Lebanese Forces chief Samir Geagea said he supports an electoral law format suggested by Foreign Minister Jebran Bassil because any other law format would give his party 15 seats less at the parliament, al-Joumhouria daily reported on Monday.
“We support a hybrid law format, to be specific we support the latest hybrid law suggested by Minister Jebran Bassil, because it leads to proper representation. I can’t see any reason to back down on that proposal in favor of any other that would give us 15 seats less at the parliament,” said Geagea in an interview to the daily.
“This is why we adhere to Bassil’s hybrid law proposal, which I hope will be put for voting at the cabinet or discussed at the parliament,” he added.
On what will the LF position be at a cabinet session on Monday devoted to discuss Lebanon’s voting system, Geagea lamented how the successive governments have failed to devise a new electoral law despite the pledges they made.
“The LF position is very clear. For eight years now, Lebanon has been in the midst of an electoral law challenge. Many pledges were made before the 2009 polls that Lebanon will have a new law,” he said, adding that they still vow the same but without succeeding.
“Frankly, we feel like the deceived spouse on the electoral law, meaning we are given many promises from many parties. But, only a month or two separate us from the term’s end of the current parliament without a new law,” said Geagea, stressing the need to adopt voting as a new mechanism to reach an agreement in that regard.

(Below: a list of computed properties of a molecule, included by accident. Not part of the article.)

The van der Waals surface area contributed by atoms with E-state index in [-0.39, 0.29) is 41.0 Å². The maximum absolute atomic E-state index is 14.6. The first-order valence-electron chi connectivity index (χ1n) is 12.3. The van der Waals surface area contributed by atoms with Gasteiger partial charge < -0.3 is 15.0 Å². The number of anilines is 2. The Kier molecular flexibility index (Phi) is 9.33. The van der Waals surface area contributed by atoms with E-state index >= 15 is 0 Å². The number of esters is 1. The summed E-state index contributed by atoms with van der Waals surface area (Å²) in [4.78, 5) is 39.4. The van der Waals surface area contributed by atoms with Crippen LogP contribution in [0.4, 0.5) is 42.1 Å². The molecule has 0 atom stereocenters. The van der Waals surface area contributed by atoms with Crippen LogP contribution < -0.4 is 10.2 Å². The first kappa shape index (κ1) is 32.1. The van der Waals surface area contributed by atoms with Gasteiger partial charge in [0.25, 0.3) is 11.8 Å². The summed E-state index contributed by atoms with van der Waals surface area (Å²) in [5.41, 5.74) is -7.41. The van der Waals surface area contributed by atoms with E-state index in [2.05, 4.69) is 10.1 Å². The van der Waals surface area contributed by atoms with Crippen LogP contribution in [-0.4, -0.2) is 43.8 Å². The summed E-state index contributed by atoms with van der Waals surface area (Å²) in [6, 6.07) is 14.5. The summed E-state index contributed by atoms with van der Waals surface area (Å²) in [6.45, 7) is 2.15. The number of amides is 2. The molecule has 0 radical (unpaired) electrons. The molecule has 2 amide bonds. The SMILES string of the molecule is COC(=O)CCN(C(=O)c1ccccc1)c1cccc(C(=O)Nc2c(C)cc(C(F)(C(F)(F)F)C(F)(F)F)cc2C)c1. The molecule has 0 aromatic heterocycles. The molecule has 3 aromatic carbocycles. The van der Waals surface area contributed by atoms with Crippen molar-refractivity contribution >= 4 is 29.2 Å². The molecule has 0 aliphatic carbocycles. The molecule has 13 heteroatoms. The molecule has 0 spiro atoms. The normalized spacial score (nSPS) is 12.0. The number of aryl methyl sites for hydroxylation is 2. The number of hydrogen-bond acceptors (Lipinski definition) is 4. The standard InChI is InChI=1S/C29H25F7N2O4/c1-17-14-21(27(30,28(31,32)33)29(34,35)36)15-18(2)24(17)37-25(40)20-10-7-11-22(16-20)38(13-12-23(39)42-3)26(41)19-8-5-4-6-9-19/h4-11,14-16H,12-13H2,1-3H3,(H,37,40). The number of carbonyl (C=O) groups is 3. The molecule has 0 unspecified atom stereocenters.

“In our opinion, the mechanism that should be adopted is to resort to the cabinet and then to the parliament for voting on the formats suggested. We will declare our opinion during the cabinet meeting,” he added.
The country has not organized parliamentary elections since 2009 and the legislature has instead twice extended its own mandate. The last polls were held under an amended version of the 1960 electoral law.
Free Patriotic Movement chief Jebran Bassil has recently proposed an electoral law that mixes proportional representation with the controversial law proposed by the Orthodox Gathering.
Hizbullah has repeatedly called for an electoral law fully based on the proportional representation system and a single or several large electorates.
Druze leader Walid Jumblat has rejected proportional representation, warning that it would “marginalize” his minority Druze community, whose presence is concentrated in the Aley and Chouf areas.
Amid reservations over proportional representation by other parties such as al-Mustaqbal Movement and the Lebanese Forces, the political parties are mulling a so-called hybrid electoral law that mixes proportional representation with the winner-takes-all system.